For those of you who might be wondering about the title of this post, a word of explanation. Actually a whole paragraph.
Roger Welsch is an author who lives in Nebraska. At one time he was a regular on CBS Sunday show, AKA "the fat guy in overalls," his words and not mine. His real passion is old tractors. Since old tractors are also a hobby of mine, although not quite as intense as Roger's, we share a mutual interest. You can Google him easily. But the point is, Roger uses the word "rustoration" because he restores old rusty tractors. In my context I will borrow his word to denote the restoring of old tools.
All this began when I stumbled across a reference in a British blog, all about restoring old drill bits and braces. I happen to have a large collection of old drill bits, all of them in deplorable condition, at least for actually drilling holes. A collector would be outraged by my proceedings. Collectors, however , seldom drill holes with their bits. They put them in glass cases. Fie on that. I need to drill holes, and there is no room at Chalupy for glass cases. So I set out to restore the bits. Mr British recommended citric acid, readily available in Britain (not so much in the USA), plus methylated spirits (denatured alcohol to us yankees) plus dish detergent, known in the Isles as "washing-up liquid"). Hmm, said I. A weak acid. What do I have that is a weak acid? Why, vinegar of course. So I made a tray off of the bottom of of a laundry detergent jug, filled it with vinegar, and off I went. I left the bit in the vinegar for four days. I may not have citric acid, but I do have patience. The bit emerged much, much cleaner than before. I am sorry I did not take a picture of the original state. Color it old and rusty.
As you can see, the bit has changed color from very dark brown to something that looks like metal. Here it is, chucked into the Taig for further cleaning. I used the four-jaw chuck because it is impossible to chuck a four-sided object in a three-jaw chuck. The four-jaw is a very good chuck indeed, but it is a pain to set it up. The three-jaw Taig chuck is exasperating, but it self-centers. Sort of. Note my improvised cup center at the right. It is a piece of wood drilled through and cinched up in the tailstock. It holds the leadscrew, obviously impossible with a conical center. An application of sandpaper (the Willow hardware store does not sell emery paper, which would have been much better) the thing cleaned up quite nicely. It is badly pitted. On the pyramid that fits the chuck, we found the number "15," meaning that it is 15/16 inch or about 22mm. Old Gringo auger bits are numbered 4 to 16. The number indicates 1/16s of one inch, about 3mm.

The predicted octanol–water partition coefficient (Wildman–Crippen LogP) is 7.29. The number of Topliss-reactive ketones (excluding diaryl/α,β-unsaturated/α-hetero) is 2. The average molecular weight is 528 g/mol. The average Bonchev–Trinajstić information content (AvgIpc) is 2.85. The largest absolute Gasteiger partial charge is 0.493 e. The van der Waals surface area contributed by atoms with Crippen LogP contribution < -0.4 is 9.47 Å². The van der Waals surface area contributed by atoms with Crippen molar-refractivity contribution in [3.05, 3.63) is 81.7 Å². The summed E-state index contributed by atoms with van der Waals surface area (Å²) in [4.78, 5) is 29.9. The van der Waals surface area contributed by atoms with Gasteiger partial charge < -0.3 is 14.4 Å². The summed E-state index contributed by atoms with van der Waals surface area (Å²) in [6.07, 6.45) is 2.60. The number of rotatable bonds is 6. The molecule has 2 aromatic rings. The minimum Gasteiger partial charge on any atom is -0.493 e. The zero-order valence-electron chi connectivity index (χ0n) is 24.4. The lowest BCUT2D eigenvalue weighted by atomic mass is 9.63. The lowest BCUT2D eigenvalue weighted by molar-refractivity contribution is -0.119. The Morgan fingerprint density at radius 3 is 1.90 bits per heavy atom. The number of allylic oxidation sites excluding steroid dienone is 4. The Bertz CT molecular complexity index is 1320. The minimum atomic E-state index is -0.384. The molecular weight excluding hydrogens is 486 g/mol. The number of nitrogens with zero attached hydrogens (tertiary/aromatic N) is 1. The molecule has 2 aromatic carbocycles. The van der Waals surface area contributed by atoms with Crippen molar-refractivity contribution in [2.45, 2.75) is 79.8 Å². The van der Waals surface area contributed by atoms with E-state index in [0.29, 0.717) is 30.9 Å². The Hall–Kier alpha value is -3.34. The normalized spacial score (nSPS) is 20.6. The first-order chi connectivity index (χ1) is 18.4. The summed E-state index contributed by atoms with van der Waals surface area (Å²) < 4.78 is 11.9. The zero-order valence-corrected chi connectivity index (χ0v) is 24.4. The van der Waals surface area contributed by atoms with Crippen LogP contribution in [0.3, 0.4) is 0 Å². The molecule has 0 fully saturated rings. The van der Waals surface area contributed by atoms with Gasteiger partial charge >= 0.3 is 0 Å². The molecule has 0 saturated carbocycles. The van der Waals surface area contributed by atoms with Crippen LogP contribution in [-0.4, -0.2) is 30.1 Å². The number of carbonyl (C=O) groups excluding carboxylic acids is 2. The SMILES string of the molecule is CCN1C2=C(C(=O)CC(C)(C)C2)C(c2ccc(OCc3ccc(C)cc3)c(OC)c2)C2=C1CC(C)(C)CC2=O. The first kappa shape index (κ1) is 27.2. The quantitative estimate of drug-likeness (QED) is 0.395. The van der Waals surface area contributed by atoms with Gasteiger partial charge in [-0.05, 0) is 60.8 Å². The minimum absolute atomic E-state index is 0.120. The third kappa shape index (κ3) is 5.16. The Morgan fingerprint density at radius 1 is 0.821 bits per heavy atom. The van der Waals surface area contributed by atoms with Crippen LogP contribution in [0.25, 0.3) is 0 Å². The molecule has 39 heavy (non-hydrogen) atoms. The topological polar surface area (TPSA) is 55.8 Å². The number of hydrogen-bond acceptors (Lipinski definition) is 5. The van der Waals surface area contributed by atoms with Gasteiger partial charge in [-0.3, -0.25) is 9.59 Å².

Again, no "after" pic. I wasn't sure it would work. But encouraged by my success, I braved my way out to the shop and collected all my rusty old bits. I bought them for at most a buck apiece. Fresh vinegar and splosh! In they go.
Above is my ex-laundry detergent tray, filled with vinegar. Do use distilled vinegar for this gig; save your wine vinegar for salads. They had marinated about four hours when I took the picture. Be patient. As with other marinades, good things take time. Vinegar is really cheap. After about five days, the vinegar had turned black. Time to unmarinade. The bits looked amazingly like steel.
A bit of work with sandpaper and steel wool, and they are as good as new. Well, not quite. They have to be sharpened. The link will tell you how. The last step in the process is to spray the bits with Teflon lubricant.
There are alternatives to this process. You could use battery acid, which is sulphuric acid diluted, or hydrochoric acid. These are much faster than vinegar. Overnight, in fact. But they are nasty substances, and you have to dispose of them properly. When you live on the north end of a southbound septic tank, as I do, it is highly unadvisable to dump acids down the same. Poison. There is also electrolysis. I may post on this someday. For now I wil stick to vinegar.